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Occasionally our LAN stops resolving host names. We have no idea why this happens. How can we diagnose these issues?

We have two routers. One is connected to the internet (via a fiber modem). The other one is set up as a wireless switch. i.e. it serves the internet via the first router, but it is in a different room and is used for Ethernet connections to computers in that room.

The issue seems to stem from the first router (or something else). I doubt its the switch router, or any issue with config across the network. This is because we usually type http://home to get to the router config for the internet connected router, but this isn't working. However, we can type in the IP address and get to the config page. This happens whether we are connected to the original or the switch router.

Similarly we have a web server on the lan which we normally use the hostname of the computer to access, which we cannot do over the network (again the ip address works though).

Similarly pinging the IP addresses on the network works, but host names don't.

I am not aware how we fix this, if at all. We normally restart the routers and such and they come back. This time they haven't though, so I am looking for a little more insight as to why this may be happening.

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what is the model of the two routers? –  Logman Jun 1 '12 at 16:21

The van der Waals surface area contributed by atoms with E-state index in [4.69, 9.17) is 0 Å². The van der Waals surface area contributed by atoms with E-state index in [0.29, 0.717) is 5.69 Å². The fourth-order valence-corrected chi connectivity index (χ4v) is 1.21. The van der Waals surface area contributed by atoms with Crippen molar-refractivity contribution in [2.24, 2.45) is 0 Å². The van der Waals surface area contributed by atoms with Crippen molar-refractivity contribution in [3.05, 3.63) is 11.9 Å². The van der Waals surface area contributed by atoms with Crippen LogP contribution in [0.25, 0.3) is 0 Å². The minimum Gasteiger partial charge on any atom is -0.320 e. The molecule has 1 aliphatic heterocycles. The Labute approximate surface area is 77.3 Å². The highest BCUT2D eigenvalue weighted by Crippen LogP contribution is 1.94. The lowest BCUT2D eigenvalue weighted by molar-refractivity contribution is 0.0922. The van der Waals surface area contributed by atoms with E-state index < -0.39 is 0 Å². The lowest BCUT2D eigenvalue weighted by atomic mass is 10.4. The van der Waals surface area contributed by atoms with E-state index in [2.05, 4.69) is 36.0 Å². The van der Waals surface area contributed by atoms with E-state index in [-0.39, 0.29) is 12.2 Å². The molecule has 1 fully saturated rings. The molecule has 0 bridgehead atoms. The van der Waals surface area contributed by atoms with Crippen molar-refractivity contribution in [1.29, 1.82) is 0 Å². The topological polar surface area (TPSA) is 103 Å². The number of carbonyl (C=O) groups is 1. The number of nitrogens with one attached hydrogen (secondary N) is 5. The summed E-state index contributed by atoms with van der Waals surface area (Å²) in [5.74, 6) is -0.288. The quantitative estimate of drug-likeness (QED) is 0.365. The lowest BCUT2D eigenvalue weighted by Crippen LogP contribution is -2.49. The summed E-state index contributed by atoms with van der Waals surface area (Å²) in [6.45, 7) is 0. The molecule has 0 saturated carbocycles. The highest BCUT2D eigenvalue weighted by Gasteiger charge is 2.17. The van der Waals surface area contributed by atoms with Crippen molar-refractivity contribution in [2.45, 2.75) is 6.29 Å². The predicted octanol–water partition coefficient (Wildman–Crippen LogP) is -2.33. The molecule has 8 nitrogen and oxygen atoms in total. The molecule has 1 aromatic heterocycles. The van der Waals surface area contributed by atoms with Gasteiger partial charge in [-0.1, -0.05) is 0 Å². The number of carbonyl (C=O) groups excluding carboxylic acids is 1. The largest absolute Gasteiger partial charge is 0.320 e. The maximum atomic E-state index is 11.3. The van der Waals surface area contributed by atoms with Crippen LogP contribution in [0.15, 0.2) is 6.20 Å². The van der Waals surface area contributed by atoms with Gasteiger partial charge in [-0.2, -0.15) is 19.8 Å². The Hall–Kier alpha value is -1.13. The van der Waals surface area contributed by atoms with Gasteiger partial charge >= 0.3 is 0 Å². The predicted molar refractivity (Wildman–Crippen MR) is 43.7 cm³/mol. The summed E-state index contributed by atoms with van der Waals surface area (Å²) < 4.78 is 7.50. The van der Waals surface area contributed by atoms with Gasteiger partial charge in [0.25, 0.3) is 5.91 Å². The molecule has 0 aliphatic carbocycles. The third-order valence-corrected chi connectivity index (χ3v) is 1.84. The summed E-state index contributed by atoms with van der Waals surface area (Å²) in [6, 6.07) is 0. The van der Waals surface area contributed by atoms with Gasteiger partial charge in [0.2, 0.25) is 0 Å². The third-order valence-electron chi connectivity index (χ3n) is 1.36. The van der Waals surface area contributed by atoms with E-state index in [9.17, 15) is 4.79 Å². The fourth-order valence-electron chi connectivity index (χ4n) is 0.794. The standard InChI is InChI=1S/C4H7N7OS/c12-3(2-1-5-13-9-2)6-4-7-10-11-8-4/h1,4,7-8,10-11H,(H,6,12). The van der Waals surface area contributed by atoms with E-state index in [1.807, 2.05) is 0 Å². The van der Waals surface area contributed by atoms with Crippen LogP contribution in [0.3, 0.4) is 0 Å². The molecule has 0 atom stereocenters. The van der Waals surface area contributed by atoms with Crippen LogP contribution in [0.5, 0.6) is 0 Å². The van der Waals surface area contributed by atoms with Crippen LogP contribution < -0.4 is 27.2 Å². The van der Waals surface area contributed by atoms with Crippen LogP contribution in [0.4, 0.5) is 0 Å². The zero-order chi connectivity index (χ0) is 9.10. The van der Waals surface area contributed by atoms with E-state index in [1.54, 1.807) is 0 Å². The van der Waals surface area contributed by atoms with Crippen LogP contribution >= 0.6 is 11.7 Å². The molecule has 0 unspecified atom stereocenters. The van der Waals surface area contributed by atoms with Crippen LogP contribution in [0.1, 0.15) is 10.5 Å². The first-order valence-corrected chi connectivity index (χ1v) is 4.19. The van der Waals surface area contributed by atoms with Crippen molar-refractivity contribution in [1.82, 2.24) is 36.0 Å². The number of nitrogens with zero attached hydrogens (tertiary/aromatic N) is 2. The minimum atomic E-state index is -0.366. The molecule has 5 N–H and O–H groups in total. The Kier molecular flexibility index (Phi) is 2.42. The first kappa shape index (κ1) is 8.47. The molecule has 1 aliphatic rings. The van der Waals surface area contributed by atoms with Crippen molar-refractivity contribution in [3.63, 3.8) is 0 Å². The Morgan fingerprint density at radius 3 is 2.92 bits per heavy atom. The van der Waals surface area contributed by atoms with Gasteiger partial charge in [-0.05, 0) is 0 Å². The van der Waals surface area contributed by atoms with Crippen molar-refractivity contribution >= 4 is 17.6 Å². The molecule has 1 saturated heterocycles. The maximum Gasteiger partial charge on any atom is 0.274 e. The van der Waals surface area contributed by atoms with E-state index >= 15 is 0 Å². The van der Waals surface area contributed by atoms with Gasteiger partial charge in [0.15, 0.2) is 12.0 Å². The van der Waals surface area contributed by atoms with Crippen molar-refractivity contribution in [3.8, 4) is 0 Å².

Is this a Windows or Linux environment? Are you using an internal DNS server? –  jmreicha Jun 1 '12 at 20:18
    
The first router is a 2wire bt home hub router, the second is a netgear router. I appologise, I am now away from work and cannot find model numbers. The server is linux, plus is running a windows 7 vm which won't resolve either. We also have a netgear NAS box, various windows computers and various Mac computers connecting to the network. None will resolve and none can resolve other host names... :/ Thanks guys. –  Thomas Clayson Jun 1 '12 at 21:39
    
Where is name resolution supposed to happen? On the linux server? –  Mike Pennington Jun 3 '12 at 21:59
    
Nope... over the router I guess. It has its own DNS server. –  Thomas Clayson Jun 6 '12 at 9:29

1 Answer 1

If the LAN doesn't have too many computers, and/or doesn't depend on internal DNS routes, set the DNS parameters in pv4 configuration to:

8.8.8.8

and

8.8.4.4

This will give the DNS resolving work to google's servers.

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